Our Goose was born to be a jumper. As a baby, she loved the jolly jumper, would bounce up and down in the exersaucer all day long, and hopped long before she could walk. We thought our bouncy little girl was pretty cute, until we noticed some slightly unpleasant side effects. Little things like her habit of jumping full bore on to us when we were most vulnerable, like when we were sleeping, or when our most sensitive bits were left unprotected from sharp little elbows and knees. We tried to teach her to restrain herself, but she was rarely successful.
As Goose got older, we began to notice that her jumping behaviour got more and more daring. She started just launching herself from the top of the stairs without caring if you were ready to catch her or even facing her, which often meant a high speed piggy back landing. She also became even more daring around water. She LOVES to leap into the water, and seldom waits until the catcher is ready for her. She has also been known to launch herself off the dock at the cottage, causing parental scrambles on more than one occasion. Now that we are in the pool most days, her leaps mean that I get a face full of Goose, or that I have to pull a sputtering girl’s head above water. I am fairly certain that this is the leading cause of my latest crop of gray hair.
This past week she took her leaps to a whole new level. A level up, as it were.
We stopped by Woo’s best friend’s house at the end of our last full day in Ottawa. It was meant to give the boys one last short playtime and say our final goodbyes. We headed into the backyard, as C was anxious to show us the family’s latest project, the tree house. The boys clamoured up the ladder and hung out on the platform for a few minutes, until Goose asked for demanded her turn. They came down and she headed up the ladder with a little help from mom. Pleased as punch, she danced and played for a few minutes, then asked to come down.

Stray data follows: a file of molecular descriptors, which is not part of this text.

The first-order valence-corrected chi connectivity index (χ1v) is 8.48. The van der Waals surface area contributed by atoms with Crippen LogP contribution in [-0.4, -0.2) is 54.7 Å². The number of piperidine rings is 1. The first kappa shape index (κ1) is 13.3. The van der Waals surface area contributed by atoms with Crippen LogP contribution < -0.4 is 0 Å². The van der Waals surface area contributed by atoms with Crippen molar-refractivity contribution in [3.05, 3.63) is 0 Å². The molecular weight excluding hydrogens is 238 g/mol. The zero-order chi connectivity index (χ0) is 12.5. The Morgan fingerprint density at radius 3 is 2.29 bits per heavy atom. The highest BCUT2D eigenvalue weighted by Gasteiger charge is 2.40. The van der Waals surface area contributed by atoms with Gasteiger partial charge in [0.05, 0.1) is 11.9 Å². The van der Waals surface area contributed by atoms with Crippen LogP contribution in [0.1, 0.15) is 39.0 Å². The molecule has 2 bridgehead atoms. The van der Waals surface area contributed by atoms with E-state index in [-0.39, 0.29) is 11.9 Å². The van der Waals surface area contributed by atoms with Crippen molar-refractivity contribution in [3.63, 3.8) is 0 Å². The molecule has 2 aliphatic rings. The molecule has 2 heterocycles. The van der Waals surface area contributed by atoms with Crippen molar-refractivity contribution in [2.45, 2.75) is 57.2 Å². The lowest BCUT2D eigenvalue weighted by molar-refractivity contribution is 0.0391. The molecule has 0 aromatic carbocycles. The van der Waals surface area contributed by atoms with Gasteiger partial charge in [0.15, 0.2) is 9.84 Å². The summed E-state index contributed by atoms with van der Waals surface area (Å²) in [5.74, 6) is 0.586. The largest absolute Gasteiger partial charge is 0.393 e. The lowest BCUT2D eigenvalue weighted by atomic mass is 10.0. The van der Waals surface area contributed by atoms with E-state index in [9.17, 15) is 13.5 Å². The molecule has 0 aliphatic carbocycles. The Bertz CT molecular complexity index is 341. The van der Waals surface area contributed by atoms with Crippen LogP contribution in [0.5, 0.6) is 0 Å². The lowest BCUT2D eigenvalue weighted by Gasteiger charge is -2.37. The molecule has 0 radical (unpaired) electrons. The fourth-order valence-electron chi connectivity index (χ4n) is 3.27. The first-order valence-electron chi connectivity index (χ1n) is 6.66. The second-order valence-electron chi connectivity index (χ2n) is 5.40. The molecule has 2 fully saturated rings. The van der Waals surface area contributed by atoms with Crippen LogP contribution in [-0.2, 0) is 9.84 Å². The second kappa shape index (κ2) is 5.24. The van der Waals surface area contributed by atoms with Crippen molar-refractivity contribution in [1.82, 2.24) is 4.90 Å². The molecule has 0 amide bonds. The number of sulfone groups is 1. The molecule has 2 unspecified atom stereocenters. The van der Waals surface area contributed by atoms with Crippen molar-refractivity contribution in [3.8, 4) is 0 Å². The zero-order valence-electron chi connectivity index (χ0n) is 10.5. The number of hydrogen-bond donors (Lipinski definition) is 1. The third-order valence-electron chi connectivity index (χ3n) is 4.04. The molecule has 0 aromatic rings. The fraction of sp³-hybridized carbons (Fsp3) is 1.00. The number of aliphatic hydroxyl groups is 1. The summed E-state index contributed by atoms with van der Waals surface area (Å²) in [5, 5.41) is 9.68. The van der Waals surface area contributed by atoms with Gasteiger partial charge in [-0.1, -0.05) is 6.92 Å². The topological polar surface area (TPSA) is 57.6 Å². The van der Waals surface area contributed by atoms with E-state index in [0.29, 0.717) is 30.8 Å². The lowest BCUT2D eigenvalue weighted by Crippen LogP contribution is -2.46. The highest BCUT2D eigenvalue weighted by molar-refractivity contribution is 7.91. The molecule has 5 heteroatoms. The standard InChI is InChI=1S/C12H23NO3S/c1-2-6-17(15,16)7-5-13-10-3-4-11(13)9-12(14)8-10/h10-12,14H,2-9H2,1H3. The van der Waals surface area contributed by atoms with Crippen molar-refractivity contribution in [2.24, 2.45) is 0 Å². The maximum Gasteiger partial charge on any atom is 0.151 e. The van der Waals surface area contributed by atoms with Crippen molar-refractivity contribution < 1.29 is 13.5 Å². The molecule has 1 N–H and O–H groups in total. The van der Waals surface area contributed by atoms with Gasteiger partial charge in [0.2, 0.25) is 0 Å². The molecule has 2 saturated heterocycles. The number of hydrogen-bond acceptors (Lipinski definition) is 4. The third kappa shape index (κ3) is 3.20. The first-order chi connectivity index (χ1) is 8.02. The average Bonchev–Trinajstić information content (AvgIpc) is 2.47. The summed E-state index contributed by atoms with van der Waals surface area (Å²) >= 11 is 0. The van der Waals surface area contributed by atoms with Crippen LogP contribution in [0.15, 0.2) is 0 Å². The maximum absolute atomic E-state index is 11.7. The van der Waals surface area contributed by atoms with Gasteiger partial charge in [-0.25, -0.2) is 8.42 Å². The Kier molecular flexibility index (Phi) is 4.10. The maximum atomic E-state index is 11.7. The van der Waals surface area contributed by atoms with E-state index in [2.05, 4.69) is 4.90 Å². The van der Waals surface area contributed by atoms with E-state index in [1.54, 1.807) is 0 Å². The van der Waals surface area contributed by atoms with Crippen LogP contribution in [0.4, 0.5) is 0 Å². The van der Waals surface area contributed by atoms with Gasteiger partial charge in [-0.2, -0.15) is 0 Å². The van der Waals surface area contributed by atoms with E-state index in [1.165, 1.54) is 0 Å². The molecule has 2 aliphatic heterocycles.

She was afraid to turn and go down the ladder, so I reached up to help her down. As I opened my mouth to say “don’t jump”, she jumped. She jumped from a platform that was roughly six and a half feet off the ground; launched herself straight at me. I was in no way ready for her, but somehow caught her. I caught her and then stumbled backwards, over a pot full of dirt and we went down. We hit our knees, then elbows, then finally poor Goosie’s head on the pavement.
Goose started screaming, I started triaging, and our poor friends were in shock. We got some ice on her, and I did a quick assessment to see that she was OK*. Her head barely touched the ground, and after twenty minutes, I felt confident enough to bring her home for further monitoring. She scared a few years off of my life, but suffered no ill effects. It seems that I actually bore the brunt of the damage, ending up with a number of gaping wound, bruises, and the scar of another fall that ended in a knock to the head. I think we have had just about enough of those.
*In their short lives, the lils have had more than their share of head injuries, enough that I no longer have to look at the checklist that the lochildren’s hospital gave to us on our first visit for a head injury (http://lilbunnyrabbitz.com/2011/07/21/haunted/). The list is memorized.